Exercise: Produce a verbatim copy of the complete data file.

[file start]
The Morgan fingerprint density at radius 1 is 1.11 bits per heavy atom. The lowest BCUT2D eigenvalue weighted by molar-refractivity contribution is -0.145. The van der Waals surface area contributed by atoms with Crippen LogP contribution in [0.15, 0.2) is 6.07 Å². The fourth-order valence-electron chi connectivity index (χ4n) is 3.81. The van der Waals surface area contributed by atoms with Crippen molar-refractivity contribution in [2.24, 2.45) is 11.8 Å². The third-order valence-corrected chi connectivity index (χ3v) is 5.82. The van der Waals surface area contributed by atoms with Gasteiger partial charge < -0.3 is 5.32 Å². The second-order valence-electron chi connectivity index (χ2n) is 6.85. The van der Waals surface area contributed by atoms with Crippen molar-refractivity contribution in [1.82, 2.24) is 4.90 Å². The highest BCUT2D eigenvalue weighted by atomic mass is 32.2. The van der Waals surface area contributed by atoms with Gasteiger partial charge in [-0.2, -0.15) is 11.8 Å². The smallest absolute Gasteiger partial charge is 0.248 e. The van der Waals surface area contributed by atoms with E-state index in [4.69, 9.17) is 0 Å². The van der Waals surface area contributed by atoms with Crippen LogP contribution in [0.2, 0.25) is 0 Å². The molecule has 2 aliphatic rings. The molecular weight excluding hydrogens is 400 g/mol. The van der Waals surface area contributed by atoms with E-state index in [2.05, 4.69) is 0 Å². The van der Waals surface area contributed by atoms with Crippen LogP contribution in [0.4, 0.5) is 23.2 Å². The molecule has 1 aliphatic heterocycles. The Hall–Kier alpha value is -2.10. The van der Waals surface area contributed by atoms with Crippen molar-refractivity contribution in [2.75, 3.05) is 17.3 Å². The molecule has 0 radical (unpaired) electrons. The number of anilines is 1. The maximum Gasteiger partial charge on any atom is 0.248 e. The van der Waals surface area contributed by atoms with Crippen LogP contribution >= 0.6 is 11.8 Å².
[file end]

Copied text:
The Morgan fingerprint density at radius 1 is 1.11 bits per heavy atom. The lowest BCUT2D eigenvalue weighted by molar-refractivity contribution is -0.145. The van der Waals surface area contributed by atoms with Crippen LogP contribution in [0.15, 0.2) is 6.07 Å². The fourth-order valence-electron chi connectivity index (χ4n) is 3.81. The van der Waals surface area contributed by atoms with Crippen molar-refractivity contribution in [2.24, 2.45) is 11.8 Å². The third-order valence-corrected chi connectivity index (χ3v) is 5.82. The van der Waals surface area contributed by atoms with Gasteiger partial charge < -0.3 is 5.32 Å². The second-order valence-electron chi connectivity index (χ2n) is 6.85. The van der Waals surface area contributed by atoms with Crippen molar-refractivity contribution in [1.82, 2.24) is 4.90 Å². The highest BCUT2D eigenvalue weighted by atomic mass is 32.2. The van der Waals surface area contributed by atoms with Gasteiger partial charge in [-0.2, -0.15) is 11.8 Å². The smallest absolute Gasteiger partial charge is 0.248 e. The van der Waals surface area contributed by atoms with E-state index in [4.69, 9.17) is 0 Å². The van der Waals surface area contributed by atoms with Crippen LogP contribution in [0.2, 0.25) is 0 Å². The molecule has 2 aliphatic rings. The molecular weight excluding hydrogens is 400 g/mol. The van der Waals surface area contributed by atoms with E-state index in [2.05, 4.69) is 0 Å². The van der Waals surface area contributed by atoms with Crippen LogP contribution in [0.4, 0.5) is 23.2 Å². The molecule has 1 aliphatic heterocycles. The Hall–Kier alpha value is -2.10. The van der Waals surface area contributed by atoms with Crippen molar-refractivity contribution in [2.75, 3.05) is 17.3 Å². The molecule has 0 radical (unpaired) electrons. The number of anilines is 1. The maximum Gasteiger partial charge on any atom is 0.248 e. The van der Waals surface area contributed by atoms with Crippen LogP contribution >= 0.6 is 11.8 Å².